BRIEF DESCRIPTION OF THE DRAWINGS

[0011]FIG. 1 shows an exemplary communication system in which the invention is implemented.

[0012]FIG. 2 is a block diagram showing one possible implementation of a switch of the FIG. 2 system.

[0013]FIG. 3 is a flow diagram illustrating call processing operations performed by the switch in the system of FIG. 1 in accordance with the techniques of the invention.

[0014]FIG. 4 is a diagram illustrating the manner in which a call is directed by the switch to a registered external endpoint in accordance with the techniques of the invention.

DETAILED DESCRIPTION OF THE INVENTION

[0015] The invention will be illustrated below in conjunction with an exemplary communication system. Although well suited for use with, e.g., a system having a private branch exchange (PBX) or other similar call processing switch, the invention is not limited to use with any particular type of communication system switch or configuration of system elements. Those skilled in the art will recognize that the disclosed techniques may be used in any communication application in which it is desirable to provide improved control of calls directed to external endpoints from internal extensions of a PBX or other communication system switch. The term “call” as used herein is intended to include not only telephone calls but also non-telephonic communications such as data transmissions, voice-over-IP, facsimile, etc.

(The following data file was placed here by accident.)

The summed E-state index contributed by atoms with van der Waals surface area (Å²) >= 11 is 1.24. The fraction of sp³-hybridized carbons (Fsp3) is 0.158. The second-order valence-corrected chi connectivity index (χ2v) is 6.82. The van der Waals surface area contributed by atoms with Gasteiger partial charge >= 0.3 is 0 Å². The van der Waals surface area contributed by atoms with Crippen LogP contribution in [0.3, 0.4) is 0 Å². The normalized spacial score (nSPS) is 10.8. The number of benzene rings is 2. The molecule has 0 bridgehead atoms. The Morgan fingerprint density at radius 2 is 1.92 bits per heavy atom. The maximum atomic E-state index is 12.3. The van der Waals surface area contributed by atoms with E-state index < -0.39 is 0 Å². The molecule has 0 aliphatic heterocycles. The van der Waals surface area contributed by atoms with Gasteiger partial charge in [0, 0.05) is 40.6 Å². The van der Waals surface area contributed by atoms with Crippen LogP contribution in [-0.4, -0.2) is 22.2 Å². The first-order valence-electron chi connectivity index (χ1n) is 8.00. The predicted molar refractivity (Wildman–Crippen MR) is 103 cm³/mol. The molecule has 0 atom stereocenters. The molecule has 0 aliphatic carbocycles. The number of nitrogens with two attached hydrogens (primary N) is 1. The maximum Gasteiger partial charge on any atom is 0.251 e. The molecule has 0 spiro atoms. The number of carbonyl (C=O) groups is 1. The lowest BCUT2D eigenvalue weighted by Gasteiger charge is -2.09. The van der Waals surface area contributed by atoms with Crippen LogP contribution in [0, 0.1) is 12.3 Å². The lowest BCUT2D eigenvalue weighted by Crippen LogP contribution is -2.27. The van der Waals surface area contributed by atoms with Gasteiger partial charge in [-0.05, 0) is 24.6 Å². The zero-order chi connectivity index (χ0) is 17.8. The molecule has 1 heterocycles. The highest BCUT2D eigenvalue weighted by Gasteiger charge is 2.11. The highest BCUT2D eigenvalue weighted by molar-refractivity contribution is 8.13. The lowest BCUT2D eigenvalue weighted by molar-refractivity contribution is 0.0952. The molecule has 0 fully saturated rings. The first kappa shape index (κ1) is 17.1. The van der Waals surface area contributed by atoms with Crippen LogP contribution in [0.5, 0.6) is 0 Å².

[0016]FIG. 1 shows an exemplary communication system 100 in which the invention is implemented. The system 100 includes a switch 102 which serves a premises 104 having a number of terminals 106-1, 106-2, . . . 106-N. Each of the terminals 106-1, 106-2, . . . 106-N corresponds to one of a set of internal extensions Ext1, Ext2, . . . ExtN as shown. These extensions are referred to herein as “internal” in that they are extensions within the premises 104 that are directly serviced by the switch. More particularly, these extensions correspond to conventional terminal endpoints serviced by the switch, and the switch can direct incoming calls to and receive outgoing calls from these extensions in a conventional manner.